'Azzun, Habla, Shave Shomron, Wed 9.6.10, Afternoon
It's time to take an honest look at what the so called "Tel Aviv group" does on its shifts. Perhaps the routes we now take throughout the West Bank need to be reviewed critically in terms of the goals of MW: the course of our travels throughout the West Bank takes us to no checkpoints, at least none around Nablus, Qalqilya or Tulkarm (all have been removed), and one, maybe two agricultural gates; the overall itinerary has little to do with our goals of bearing witness, of monitoring the "freedom of movement" of Palestinians, the basic human right on which MachsomWatch was based, and reporting on the same. We're rarely there when trouble with settlers occurs and never when the IDF makes yet another incursion, a nightly occurrence in Nablus. The terminal buildings, which a couple of shifts monitor a couple of times a week, are something else, but as in Bethlehem, we rely on the Ecumenical Accompaniers on the Palestinian side. So, where are we, the Central group of MachsomWatchers? And what are we doing? And why?
In spite of all the above concerns, not new, there is still something to report from today's shift!
11:00 -- there's a third huge advertising sign (joining the other two which have graced this junction for some years), on the turnoff to the settlement of Alfei Menashe, advertising brand new housing (color mainly a bright orange: surely no accident!).
A Border Police jeep stands across the roadway, and we note that the soldier stopping the minibus is quite elderly, probably a volunteer. A passerby tells us that this jeep is "always there... checking IDs," but no sign of it on our return journey.
The telltale house, taken over by settler youth a couple of years ago, is now painted blue!
New houses going up apace, no building stoppage here.
Jit Jct. and on the way to Sarra
Recently, it was announced that more checkpoints have been removed in the West Bank. Sarra has not been accessible for a number of years, but the mathematics of the Occupier seem to be wrong. Here, on the roadway leading up to the village, there is a brand new barrier, made of cement blocks, adding to the one which was already there, a little further up the hill.
There's now only one entrance to the settlement, on its brand new roadway. Route 60 is closed, and roadwork is proceeding there. A large sign, "US AID," also bears the American flag and Palestinian Authority insignia: "Bizzarriya-Deir Sharaf road. A gift from the American people in cooperation with the Ministry of Public Works and Housing."
Orange signs, in Arabic, English and Hebrew point the way to Nablus or Jenin, the latter approachable only via Anabta because of the roadwork.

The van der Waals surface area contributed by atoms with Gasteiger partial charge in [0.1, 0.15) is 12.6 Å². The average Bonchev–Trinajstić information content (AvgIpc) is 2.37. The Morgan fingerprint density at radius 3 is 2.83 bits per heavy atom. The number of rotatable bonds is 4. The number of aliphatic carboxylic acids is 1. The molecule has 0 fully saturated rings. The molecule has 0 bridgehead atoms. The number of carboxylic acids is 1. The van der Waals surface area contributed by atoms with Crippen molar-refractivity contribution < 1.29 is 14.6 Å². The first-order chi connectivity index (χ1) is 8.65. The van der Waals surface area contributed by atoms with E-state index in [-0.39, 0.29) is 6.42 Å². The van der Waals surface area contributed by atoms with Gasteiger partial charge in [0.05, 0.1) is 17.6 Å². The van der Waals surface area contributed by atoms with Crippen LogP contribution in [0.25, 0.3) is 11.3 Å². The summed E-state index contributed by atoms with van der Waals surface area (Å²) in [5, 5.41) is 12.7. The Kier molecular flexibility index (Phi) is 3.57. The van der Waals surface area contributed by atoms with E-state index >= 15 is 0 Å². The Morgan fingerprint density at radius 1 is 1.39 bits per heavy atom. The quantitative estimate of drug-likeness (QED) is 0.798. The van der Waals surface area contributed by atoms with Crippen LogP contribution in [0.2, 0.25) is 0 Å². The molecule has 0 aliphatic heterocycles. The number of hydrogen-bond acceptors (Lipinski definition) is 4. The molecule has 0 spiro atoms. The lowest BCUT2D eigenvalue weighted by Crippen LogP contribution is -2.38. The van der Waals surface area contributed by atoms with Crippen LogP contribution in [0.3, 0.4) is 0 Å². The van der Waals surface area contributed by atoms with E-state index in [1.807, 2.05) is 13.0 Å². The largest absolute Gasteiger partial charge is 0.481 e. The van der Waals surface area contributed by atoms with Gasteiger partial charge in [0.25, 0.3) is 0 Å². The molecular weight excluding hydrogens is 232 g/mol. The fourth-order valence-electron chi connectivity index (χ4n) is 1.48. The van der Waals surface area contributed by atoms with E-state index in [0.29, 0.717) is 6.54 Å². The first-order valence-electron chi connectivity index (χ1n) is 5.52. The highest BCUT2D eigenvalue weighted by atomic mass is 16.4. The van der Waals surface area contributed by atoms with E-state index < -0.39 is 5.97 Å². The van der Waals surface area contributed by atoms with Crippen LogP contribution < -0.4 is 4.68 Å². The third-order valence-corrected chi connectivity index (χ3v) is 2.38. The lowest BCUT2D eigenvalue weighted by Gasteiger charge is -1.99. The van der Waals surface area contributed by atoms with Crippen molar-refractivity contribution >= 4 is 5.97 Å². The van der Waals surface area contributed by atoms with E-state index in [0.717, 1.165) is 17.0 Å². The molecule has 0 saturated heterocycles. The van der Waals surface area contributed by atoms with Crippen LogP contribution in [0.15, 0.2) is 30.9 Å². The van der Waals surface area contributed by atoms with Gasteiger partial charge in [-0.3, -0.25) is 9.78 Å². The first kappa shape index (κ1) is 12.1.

12:30 Habla Gate 139
We arrive at the same time as the Hummer from which soldiers (religious) descend and fumble with the many locks on the many gates that make up this "agricultural gate." There are seven people waiting to cross from the side where we stand, plus the inevitable donkey cart.
There's a plethora of flags here now: two Israeli, another half green and half black (Armored Corps), yet another completely black and a third orange and blue. Two soldiers take their time checking on the far side of the checkpoint as people where we stand wait and wait. A third soldier finally emerges from the Hummer, leaving a woman soldier sitting inside, doing nothing.
A Palestinian tells us of a new ruling about gate opening times, as of tomorrow. Sure enough, on the open gate, so that so one can see it, is a hastily hand written notice about new opening times:
These times, we're told, are hugely inconvenient to the Palestinians and will cause them many problems, so what else is new, but we promised to take this up with the DCO, or whoever can instill some sense (decency) into the Occupier.
The soldiers function as automatons -- but thorough automatons. Every pickup truck is thoroughly examined, each tractor checked inside and out, and plastic bags of produce fondled and peeped into; it matters not at all if the Palestinians are coming out of Habla or going into Habla. All IDs are given to a soldier who marches with them off to the concrete checking booth as people stand in the sweltering noontime heat.
One soldier, in particular, stands out. He has no greeting for anybody, just suspicious eyes which survey each person, woman or man, with undisguised disdain.
12:55 -- the line of vehicles coming from the Habla side has to wait as the three soldiers confer in the middle of the checkpoint. The muezzin sounds in the near distance, and four people, men and women, plant something into the dry earth where, just two months ago, we saw potatoes being harvested. And the seasons roll on ....